It’s not easy taking a vacation when you have a business to run. In 2015, only 57% of small-business owners planned to take a vacation that year, and less than 10% would take two full weeks. Of those that planned a vacation, 67% intended to check in with work at least once a day. Few business owners enjoy micromanaging their employees, but it’s hard to disconnect and not worry about day-to-day operations.
Vacations help you de-stress and clear your mind. They won’t do you much good if you spend your days responding to emails. Even if you can’t avoid work entirely, these five tips will help you manage your business while still enjoying your vacation.
- Tell Your Employees and VIP Clients Beforehand
Out-of-office voicemail messages and email auto-responders are helpful reminders of your vacation status, but they shouldn’t be your only announcement to your staff, top clients, and affiliate partners.
At least one month in advance, inform your employees and affiliate partners of your vacation schedule so they can follow up on projects beforehand. Provide them the contact information for your second-in-command. If you’re closing up shop while you’re gone, email your clients, announce the change of hours on social media, and post a sign on your storefront window weeks in advance.
- Enlist a Second-in-Command
Every business owner needs a stand-in for when they’re gone. This might be your COO, or for small companies, your most competent and reliable manager. Make sure the person you choose is someone you feel comfortable leaving in charge, regardless of their title.
If you haven’t already, nominate someone on your team to manage daily operations and field all questions or concerns while you’re gone. Meet with this individual before you leave for vacation to review procedures for tasks, and make sure the rest of your staff knows who will be in charge while you’re out of the office.
- Set Communication Parameters
It’s hard to enjoy your vacation when your phone keeps ringing and your inbox is full. Before you leave for vacation, give your employees a communication policy. Outline how and when they can reach you. You may dedicate a couple of hours on specific days for reviewing emails and responding to calls. If you’re traveling abroad, make sure you and your employees have long-distance phone service so you can communicate by phone during emergencies.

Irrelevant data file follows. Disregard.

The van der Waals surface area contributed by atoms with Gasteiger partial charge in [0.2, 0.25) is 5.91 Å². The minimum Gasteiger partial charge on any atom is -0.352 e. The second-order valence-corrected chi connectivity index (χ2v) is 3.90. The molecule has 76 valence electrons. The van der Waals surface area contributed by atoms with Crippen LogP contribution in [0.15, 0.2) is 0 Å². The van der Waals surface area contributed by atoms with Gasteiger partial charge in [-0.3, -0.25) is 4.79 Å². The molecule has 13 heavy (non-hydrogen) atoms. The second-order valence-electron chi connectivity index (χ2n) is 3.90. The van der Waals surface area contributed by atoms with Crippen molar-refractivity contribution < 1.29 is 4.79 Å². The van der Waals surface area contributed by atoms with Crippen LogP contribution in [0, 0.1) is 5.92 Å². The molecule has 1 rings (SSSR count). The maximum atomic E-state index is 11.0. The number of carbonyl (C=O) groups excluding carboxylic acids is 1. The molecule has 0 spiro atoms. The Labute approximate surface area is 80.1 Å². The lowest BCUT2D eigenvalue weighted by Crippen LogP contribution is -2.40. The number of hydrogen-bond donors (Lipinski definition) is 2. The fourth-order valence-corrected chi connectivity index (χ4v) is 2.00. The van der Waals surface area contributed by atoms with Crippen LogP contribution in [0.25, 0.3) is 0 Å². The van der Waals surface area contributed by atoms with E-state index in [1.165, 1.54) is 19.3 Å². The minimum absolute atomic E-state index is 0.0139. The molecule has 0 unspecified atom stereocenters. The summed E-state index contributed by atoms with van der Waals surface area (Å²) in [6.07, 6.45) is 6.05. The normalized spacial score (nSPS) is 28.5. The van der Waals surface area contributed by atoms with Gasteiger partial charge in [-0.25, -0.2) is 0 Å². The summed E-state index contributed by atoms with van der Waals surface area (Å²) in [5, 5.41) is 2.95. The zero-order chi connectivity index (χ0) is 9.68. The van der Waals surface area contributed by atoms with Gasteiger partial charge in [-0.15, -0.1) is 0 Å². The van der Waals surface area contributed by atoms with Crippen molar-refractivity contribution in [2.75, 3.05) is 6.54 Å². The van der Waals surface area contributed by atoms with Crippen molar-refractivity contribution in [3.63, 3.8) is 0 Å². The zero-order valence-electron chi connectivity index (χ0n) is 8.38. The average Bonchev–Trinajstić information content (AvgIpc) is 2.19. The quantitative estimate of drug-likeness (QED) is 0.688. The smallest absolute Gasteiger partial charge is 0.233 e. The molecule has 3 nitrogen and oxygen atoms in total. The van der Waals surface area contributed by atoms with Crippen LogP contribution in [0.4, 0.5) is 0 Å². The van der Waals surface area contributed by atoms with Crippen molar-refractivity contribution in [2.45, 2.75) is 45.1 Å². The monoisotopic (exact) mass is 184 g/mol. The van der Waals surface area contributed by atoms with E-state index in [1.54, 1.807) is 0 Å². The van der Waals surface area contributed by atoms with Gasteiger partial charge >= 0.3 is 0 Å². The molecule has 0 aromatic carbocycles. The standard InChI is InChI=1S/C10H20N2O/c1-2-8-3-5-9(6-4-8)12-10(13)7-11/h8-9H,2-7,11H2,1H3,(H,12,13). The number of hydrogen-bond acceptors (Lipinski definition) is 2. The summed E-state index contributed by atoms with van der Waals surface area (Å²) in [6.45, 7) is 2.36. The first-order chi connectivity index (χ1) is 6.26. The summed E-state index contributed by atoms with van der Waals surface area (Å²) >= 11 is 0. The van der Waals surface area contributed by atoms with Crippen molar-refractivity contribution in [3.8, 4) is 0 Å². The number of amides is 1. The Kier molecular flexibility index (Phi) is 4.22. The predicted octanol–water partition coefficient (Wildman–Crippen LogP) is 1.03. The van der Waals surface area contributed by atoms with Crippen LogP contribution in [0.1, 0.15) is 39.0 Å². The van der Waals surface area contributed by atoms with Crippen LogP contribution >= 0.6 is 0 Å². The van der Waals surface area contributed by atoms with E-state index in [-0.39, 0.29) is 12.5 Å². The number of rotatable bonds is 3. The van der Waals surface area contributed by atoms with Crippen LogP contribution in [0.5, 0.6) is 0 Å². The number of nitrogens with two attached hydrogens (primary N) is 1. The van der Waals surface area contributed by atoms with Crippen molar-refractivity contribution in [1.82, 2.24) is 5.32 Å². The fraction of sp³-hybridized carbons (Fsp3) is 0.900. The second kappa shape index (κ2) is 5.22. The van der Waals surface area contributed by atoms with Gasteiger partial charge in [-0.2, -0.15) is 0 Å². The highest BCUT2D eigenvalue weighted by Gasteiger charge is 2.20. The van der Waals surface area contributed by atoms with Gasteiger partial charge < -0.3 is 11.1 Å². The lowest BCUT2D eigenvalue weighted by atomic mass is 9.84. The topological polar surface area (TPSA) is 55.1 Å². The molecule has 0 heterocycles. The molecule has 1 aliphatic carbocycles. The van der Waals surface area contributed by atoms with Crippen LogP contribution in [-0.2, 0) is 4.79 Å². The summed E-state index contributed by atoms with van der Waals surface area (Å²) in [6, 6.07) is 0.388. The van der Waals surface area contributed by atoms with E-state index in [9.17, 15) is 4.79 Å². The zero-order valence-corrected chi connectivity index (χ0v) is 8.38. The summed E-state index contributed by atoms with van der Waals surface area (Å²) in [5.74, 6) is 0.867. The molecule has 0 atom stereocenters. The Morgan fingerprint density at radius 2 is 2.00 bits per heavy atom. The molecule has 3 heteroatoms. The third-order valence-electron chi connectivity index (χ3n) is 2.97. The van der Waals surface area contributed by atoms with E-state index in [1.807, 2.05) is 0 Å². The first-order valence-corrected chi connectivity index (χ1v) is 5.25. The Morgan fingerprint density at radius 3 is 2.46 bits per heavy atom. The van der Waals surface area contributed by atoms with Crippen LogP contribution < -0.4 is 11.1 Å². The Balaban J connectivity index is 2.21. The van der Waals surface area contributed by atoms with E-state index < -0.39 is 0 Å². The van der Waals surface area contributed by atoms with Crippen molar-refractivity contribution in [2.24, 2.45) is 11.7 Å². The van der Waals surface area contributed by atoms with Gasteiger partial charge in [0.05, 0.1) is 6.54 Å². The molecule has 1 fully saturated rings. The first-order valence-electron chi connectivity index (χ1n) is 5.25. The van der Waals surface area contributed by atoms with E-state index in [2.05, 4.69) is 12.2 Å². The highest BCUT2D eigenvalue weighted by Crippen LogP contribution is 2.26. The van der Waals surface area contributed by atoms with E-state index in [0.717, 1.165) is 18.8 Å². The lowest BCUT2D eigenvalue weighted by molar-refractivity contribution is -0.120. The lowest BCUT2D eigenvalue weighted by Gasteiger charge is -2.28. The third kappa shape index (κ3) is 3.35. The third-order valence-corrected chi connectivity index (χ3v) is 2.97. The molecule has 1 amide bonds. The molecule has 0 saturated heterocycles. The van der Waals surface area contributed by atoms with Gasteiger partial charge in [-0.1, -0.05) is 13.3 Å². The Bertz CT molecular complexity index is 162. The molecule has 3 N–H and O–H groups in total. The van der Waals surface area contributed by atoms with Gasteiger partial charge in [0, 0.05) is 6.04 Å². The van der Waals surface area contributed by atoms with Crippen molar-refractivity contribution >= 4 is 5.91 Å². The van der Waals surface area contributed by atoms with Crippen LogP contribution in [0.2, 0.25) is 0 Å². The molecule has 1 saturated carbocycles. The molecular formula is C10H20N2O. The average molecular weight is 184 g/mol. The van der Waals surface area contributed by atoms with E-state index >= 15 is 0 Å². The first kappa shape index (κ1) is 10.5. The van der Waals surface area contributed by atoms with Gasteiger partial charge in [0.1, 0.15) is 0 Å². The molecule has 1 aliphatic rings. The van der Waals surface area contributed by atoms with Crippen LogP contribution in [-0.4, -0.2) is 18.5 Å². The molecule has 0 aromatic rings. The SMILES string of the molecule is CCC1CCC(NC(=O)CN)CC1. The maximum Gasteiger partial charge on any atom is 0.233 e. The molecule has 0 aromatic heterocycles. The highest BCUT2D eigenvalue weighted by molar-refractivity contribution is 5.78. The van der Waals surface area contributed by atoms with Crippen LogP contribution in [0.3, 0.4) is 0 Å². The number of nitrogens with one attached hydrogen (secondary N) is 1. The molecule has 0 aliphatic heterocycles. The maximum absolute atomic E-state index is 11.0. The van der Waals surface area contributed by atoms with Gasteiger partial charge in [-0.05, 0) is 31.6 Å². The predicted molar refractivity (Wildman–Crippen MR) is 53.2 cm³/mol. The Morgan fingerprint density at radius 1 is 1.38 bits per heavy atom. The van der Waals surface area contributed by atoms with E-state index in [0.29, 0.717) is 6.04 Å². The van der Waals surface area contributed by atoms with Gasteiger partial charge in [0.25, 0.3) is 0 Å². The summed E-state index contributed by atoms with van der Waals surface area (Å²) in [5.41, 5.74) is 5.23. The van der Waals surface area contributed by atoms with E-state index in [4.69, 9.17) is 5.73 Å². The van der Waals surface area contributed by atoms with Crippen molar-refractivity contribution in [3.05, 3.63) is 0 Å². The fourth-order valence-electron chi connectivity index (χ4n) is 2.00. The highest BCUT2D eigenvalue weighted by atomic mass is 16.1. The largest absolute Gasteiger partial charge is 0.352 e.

If you share a communication policy, your employees will know when they can expect a response. The hardest part is committing to your plan; avoid checking in more frequently than you said you would.
- Create an Emergency Protocol
You don’t want nightmares of your office burning down to ruin your vacation. You’ll feel much more at ease if you have an emergency protocol your employees can follow should something go wrong. Consider some of the biggest problems that could happen and how your employees can resolve them. For example, what should they do if a pipe bursts or they get locked out of the office? Who should respond to customer or client issues?
Create a document that outlines steps to take in response to potential emergencies or problems. Along with clear instructions, include contact phone numbers for building maintenance personnel, the internet service provider, the security company, the website host, and any other service providers.
- Oversee Projects with Collaboration Tools
Web-based project management tools such as Trello make it easy for you to stay in the loop with your team without getting bogged down by the minute details. Using a collaboration tool, you can see what your team is working on and their current progress. Before you leave for vacation, delegate tasks and create goals for your team members to accomplish while you’re gone.
Limit the number of projects you oversee so you avoid spending hours working when you should be relaxing. Depending on the tool you use, you can personalize your settings to ensure you only receive email notifications when projects are complete or require your review.
Don’t miss out on me-time because you’re worried about your business surviving while you’re gone. Entrepreneurs need time to recharge, and putting these tips into practice will make it that much easier to relax. Start following these steps now so you’re ready and stress-free before your next vacation.